Transformations in Transition: Challenges for People and Place in Los Angeles, 1830-1880

by Paul R. Spitzzeri This morning, the Homestead hosted the first of two workshops for teachers organized with the UCLA History-Geography Project, an initiative launched in the early 1990s with the expressed purpose of "collaborating with teachers to make history relevant and empowering for students.  A Framework Alignment utilizes the CLIC concept embodying Content, Literary,... Continue Reading →

Portrait Gallery: Ernesto Tomás Yorba, ca. 1875

by Paul R. Spitzzeri In sparsely populated pre-American California, referred to once as the "Siberia of Mexico," the familial connections between the Californios were often very complicated with intermarriage providing all kinds of tightly held bonds.  This often extended to some of the earliest Anglo arrivals in the area, including the Workman and Temple families, and... Continue Reading →

Treading the Boards: “Unequalled Vaudeville” at the Pantages Theater, Los Angeles, 21 January 1911

by Paul R. Spitzzeri A post on this blog in October 2018 concerning the 1929 sexual assault trial of Alexander Pantages, accused of an attack on teenage dancer Eunice Pringle led to a presentation last fall on the topic.  A surprising and vital last-minute addition to the discussion was the participation of Marcy Worthington, the... Continue Reading →

“The Marvel of the Age in City Building”: Harrison Gray Otis on Los Angeles from Sunset Magazine, January 1910

by Paul R. Spitzzeri Harrison Gray Otis (1837-1917) was one of the most powerful and influential figures in Los Angeles from about the time of the famed Boom of the Eighties until his death some three decades later.  His Los Angeles Times went from a relatively new and modestly successful publication to a dominant force in... Continue Reading →

One for the Books: The Remarkable Life and Careers of Mary Eliza Foy (1862-1962)

by Paul R. Spitzzeri In the late 19th and early 20th centuries, there were a handful of women in greater Los Angeles who were leaders in advancing the cause of their gender in education, economics and work, politics and other elements of regional society.  Caroline Severance, Clara Shortridge Foltz, and Mary Julia Workman (whose great-uncle... Continue Reading →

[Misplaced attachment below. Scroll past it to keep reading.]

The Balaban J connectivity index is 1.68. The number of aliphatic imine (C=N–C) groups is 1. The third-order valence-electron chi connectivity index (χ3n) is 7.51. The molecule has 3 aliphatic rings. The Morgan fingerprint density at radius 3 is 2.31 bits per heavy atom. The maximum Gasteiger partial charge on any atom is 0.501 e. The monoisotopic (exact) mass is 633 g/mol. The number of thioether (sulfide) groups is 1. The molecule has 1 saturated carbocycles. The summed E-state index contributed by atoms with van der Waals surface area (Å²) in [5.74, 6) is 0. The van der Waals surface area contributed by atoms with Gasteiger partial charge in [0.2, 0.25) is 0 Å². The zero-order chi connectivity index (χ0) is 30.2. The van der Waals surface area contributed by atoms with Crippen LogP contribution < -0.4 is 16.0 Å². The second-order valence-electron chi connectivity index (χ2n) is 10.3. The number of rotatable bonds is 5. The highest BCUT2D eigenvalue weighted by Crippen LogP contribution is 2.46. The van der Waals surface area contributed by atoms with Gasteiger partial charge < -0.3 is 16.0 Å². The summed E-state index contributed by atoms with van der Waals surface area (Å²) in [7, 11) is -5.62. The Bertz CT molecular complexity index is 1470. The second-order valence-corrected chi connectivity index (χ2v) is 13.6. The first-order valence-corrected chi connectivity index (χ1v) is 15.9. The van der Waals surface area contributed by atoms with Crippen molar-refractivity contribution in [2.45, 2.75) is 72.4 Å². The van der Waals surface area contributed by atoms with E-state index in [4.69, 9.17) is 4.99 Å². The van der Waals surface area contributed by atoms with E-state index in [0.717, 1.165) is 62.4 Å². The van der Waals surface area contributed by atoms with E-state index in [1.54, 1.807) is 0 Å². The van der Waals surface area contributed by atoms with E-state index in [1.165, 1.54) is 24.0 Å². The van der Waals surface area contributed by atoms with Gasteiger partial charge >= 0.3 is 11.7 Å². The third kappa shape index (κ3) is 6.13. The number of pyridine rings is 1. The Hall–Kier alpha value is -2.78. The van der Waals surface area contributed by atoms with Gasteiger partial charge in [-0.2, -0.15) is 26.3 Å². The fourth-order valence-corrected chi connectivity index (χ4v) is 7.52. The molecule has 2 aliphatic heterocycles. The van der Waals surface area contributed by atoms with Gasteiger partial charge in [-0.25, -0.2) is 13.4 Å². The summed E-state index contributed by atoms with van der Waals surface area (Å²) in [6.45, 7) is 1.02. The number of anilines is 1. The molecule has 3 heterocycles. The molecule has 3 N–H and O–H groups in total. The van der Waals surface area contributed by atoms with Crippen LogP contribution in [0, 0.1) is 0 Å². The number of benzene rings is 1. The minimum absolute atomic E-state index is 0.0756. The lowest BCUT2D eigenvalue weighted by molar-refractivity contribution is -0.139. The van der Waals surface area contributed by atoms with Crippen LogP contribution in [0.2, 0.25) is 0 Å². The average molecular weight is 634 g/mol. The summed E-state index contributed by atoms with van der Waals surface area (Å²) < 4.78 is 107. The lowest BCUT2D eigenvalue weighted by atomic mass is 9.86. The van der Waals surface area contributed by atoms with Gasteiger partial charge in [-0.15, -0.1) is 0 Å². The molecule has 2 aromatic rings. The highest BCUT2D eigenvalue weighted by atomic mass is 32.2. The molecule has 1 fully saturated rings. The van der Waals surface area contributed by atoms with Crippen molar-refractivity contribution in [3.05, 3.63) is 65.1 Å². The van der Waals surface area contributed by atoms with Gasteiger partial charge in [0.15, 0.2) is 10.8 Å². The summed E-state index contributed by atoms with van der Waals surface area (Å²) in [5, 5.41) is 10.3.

Of Pigeons and Polygamy: The Strange Saga of J.Y. Johnson’s Los Angeles Pigeon Farm, 1898-1914

by Paul R. Spitzzeri Greater Los Angeles, generally from the 1890s until the World War II years, had a wide array of animal farms, many of which had a fundamental economic function while also serving as tourist attractions.  Some are better known today than others, whether they be the Cawston's Ostrich Farm, on the border... Continue Reading →

“Dry Land; That’s All”: Prohibition (Sort Of)Takes Effect, 17 January 1920

by Paul R. Spitzzeri Last year, the Homestead mounted exhibits for the centennial of the passage of the 18th Amendment to the Constitution, the so-called "noble experiment" to prohibition the manufacture, sale and consumption of most alcoholic beverages in the United States.  These displays, ably planned and carried out by several of my talented colleagues,... Continue Reading →

From Point A to Point B: A Stock Certificate for the Sierra Madre and Antelope Valley Toll Road Company, 16 January 1896

by Paul R. Spitzzeri One of the most popular hikes in the San Gabriel Mountain range is the Sturtevant Falls Trail in Big Santa Anita Canyon above Sierra Madre.  The 3.3 mile trek from the end of Chantry Flats Road is mostly along a wide road following Santa Anita Wash deep into the canyon and... Continue Reading →

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